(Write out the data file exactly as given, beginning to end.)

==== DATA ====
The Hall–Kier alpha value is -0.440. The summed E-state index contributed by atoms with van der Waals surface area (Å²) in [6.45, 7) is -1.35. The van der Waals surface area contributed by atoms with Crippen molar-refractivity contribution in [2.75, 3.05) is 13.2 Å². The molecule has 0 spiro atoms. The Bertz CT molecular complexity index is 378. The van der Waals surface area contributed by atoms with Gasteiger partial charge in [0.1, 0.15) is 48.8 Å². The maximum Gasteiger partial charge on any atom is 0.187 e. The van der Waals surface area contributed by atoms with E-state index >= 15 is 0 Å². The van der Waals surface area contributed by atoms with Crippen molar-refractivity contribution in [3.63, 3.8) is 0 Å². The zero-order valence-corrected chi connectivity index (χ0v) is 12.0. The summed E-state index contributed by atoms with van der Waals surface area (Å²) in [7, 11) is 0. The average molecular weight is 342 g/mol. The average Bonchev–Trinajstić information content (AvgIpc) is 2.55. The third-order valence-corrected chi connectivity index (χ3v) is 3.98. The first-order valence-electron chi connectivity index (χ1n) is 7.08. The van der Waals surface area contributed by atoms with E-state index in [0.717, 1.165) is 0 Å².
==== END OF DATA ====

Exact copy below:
The Hall–Kier alpha value is -0.440. The summed E-state index contributed by atoms with van der Waals surface area (Å²) in [6.45, 7) is -1.35. The van der Waals surface area contributed by atoms with Crippen molar-refractivity contribution in [2.75, 3.05) is 13.2 Å². The molecule has 0 spiro atoms. The Bertz CT molecular complexity index is 378. The van der Waals surface area contributed by atoms with Gasteiger partial charge in [0.1, 0.15) is 48.8 Å². The maximum Gasteiger partial charge on any atom is 0.187 e. The van der Waals surface area contributed by atoms with E-state index >= 15 is 0 Å². The van der Waals surface area contributed by atoms with Crippen molar-refractivity contribution in [3.63, 3.8) is 0 Å². The zero-order valence-corrected chi connectivity index (χ0v) is 12.0. The summed E-state index contributed by atoms with van der Waals surface area (Å²) in [7, 11) is 0. The average molecular weight is 342 g/mol. The average Bonchev–Trinajstić information content (AvgIpc) is 2.55. The third-order valence-corrected chi connectivity index (χ3v) is 3.98. The first-order valence-electron chi connectivity index (χ1n) is 7.08. The van der Waals surface area contributed by atoms with E-state index in [0.717, 1.165) is 0 Å².